ALMOST every watch and clock in America has been set or checked by radio-announced "Bulova Watch Time". For years this has been a familiar byword to radio listeners as their eyes involuntarily compared their own timepieces with Bulova time. Yet few know anything of the man who created the phrase and supplied one of the best, watches on the market in a country where time is of the essence. Joseph Bulova was never interested in drawing attention to himself but considered that the best service he could render the country which he loved so deeply was to maintain the highest standards of its free economic tradition. His charities were many and unpublicized because his philanthropy was an intensely personal affair to which he felt the need of giving of himself as well as of his money. He was a man of many families - of all, indeed, who needed his help. Two months preceding his death he was still riding to work every day in subway or streetcar where he loved to talk with people, many of whom found him to be their benefactor.
Born September 7th, 1851, in a small town near Prague, Czechoslovakia, Joseph Bulova was the youngest of five children. Antonio Bulova, his father, supported his family with his wages as a toll-keeper but died at the early age of forty-one. Young Joseph unquestionably found a simulating example of courage and enterprise in the manner in which his mother, Barbara Kraus Bulova, met this dire misfortune. She moved her small family to Prague where she opened and successfully ran a grocery store. In accordance with the general practice, young Joseph was apprenticed to a jeweler at a very early age. He learned his trade under the most gruelling conditions in times when there was little food and warmth for a lowly apprentice. In three years he had become an expert jeweler and in 1869, at the age of eighteen, he came to America, the land of his dreams. He arrived in New York with only fifty cents.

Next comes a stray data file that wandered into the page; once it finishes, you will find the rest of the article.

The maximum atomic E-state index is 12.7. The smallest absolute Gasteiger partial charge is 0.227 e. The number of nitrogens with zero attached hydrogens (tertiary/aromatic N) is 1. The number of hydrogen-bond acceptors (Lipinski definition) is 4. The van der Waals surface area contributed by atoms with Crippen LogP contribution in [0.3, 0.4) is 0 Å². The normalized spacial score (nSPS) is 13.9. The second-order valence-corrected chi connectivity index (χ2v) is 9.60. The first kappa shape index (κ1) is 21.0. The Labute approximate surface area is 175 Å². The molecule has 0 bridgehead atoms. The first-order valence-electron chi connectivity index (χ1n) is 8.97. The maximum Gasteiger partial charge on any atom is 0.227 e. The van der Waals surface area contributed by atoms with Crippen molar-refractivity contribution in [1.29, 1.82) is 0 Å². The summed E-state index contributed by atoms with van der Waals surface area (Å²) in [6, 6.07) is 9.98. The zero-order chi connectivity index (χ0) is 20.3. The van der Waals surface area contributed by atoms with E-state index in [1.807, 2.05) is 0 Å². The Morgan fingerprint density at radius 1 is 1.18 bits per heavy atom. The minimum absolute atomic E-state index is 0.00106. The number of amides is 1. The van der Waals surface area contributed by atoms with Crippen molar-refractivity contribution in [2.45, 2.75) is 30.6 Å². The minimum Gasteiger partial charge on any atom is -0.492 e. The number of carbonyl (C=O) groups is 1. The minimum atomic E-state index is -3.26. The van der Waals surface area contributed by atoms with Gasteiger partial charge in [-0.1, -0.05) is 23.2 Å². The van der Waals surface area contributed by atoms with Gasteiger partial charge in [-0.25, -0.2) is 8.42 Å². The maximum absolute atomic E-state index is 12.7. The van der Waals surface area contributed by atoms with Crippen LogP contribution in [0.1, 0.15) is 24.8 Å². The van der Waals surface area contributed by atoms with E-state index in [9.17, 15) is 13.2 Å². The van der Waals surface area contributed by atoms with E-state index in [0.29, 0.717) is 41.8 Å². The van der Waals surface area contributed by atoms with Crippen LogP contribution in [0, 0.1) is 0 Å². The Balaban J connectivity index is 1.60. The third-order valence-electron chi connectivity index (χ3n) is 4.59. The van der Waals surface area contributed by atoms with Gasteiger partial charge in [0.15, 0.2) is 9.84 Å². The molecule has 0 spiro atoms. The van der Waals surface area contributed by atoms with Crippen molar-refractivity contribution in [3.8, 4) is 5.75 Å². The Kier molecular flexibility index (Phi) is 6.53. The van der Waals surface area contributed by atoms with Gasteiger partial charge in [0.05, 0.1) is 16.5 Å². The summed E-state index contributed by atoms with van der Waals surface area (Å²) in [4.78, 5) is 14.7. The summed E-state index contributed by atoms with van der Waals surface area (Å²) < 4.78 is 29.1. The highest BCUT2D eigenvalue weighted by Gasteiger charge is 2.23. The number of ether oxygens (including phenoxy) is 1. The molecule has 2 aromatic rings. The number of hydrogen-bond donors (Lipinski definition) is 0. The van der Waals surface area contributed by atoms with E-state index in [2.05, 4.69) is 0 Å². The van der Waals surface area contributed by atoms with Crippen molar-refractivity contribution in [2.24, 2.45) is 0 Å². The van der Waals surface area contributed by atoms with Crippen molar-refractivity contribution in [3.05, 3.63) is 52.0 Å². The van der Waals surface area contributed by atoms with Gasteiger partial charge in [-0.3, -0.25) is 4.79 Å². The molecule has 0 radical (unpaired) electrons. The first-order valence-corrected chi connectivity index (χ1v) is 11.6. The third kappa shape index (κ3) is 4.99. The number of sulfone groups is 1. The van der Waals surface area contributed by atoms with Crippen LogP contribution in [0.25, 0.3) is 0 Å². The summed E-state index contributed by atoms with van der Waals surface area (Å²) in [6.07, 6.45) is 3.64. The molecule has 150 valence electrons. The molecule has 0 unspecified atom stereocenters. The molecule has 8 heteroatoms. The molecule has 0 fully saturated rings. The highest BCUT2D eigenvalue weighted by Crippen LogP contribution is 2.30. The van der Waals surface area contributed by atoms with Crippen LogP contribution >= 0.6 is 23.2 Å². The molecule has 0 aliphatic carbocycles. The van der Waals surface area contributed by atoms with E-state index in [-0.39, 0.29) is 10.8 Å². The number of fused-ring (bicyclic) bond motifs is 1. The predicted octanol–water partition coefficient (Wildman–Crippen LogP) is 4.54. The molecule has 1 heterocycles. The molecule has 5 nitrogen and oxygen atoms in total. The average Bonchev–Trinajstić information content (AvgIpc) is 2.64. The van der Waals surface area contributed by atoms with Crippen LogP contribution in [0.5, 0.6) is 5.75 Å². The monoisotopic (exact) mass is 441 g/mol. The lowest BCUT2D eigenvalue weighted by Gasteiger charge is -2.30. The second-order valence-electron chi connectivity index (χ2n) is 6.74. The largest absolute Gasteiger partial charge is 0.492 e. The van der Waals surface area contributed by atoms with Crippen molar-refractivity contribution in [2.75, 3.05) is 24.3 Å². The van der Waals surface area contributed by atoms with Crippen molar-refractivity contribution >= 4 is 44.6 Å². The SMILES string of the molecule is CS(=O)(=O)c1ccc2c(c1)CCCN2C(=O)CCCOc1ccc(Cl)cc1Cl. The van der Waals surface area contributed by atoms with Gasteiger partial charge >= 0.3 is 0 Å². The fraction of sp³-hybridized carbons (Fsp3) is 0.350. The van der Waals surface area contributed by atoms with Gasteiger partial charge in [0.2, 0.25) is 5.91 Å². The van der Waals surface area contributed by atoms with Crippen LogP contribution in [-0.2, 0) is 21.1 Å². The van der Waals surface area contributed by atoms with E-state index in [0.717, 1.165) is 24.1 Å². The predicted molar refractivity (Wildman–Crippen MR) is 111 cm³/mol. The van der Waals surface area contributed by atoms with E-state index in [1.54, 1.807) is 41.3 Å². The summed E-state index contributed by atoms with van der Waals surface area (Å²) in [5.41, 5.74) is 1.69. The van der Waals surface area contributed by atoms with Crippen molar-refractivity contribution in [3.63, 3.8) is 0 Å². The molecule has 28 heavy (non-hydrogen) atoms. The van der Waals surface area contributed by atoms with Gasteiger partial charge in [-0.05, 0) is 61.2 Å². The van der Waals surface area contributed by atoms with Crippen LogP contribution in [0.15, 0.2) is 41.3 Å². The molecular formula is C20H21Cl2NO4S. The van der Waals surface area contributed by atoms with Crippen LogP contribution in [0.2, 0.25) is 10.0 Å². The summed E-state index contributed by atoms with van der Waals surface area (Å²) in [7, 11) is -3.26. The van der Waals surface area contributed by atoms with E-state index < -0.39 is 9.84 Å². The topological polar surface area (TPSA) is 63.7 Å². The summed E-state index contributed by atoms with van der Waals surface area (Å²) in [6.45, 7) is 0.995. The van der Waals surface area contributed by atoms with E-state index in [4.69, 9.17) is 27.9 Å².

It was characteristic of Joseph Bulova that he did not seek help from a prosperous cousin living in New York but preferred to carve out his own career no matter how meager it might be. This, too, was perhaps the sturdy heritage of a mother who had supported her five fatherless children and seen the eldest son through a medical education.
In the late 1860's many things were happening in America. About a year after his arrival, the young jeweler had to face one of the nation's major depressions brought on by the economic readjustments following the Civil War. In spite of going cold and hungry with park benches as his only home he developed a fierce pride in his adopted country. It is interesting to note that even though in later years Mr Bulova owned a watch works factory in Switzerland he returned to Europe but once. Fortunately, after his second lean year in the new country conditions improved and he worked ably at his trade. Soon his mother and three sisters were sent for and brought to America. His brother, however, remained in Prague where he had been appointed physician to the Crown. It was not long before Joseph Bulova felt that he wanted his own business and with five hundred dollars borrowed from a friend, he established on Canal Street a small business, manufacturing jewelry and repairing for the trade.
In 1879, ten years after coming to America, Joseph Bulova became a citizen. His marriage to Bertha Eisner took place in 1883. About ten years later the Bulovas bought a small house in Yorkville where their five daughters and one son were brought up. It was a home in which family life was enriched by music, good books and wholesome sports. All the children attended a gymnasium and the whole family spent Sundays together in the out-of-doors.
The small manufacturing firm of J. Bulova & Company became the Bulova Watch Company with works and case factories here and abroad. A man's name became the guarantee of a product and his thousands of employees had ample proof of his respect and belief in the working classes. Outside of his business his chief interest was good government. In Mr. Bulova's younger years an honest candidate for office could always find a staunch supporter and an eloquent speechmaker in him.
Joseph Bulova died on November 18, 1935, respected by all who worked with him, loved by those who knew him and a symbol of that land of opportunity which he loved so well.
From the Book of Enduring Names, Town Hall, New York.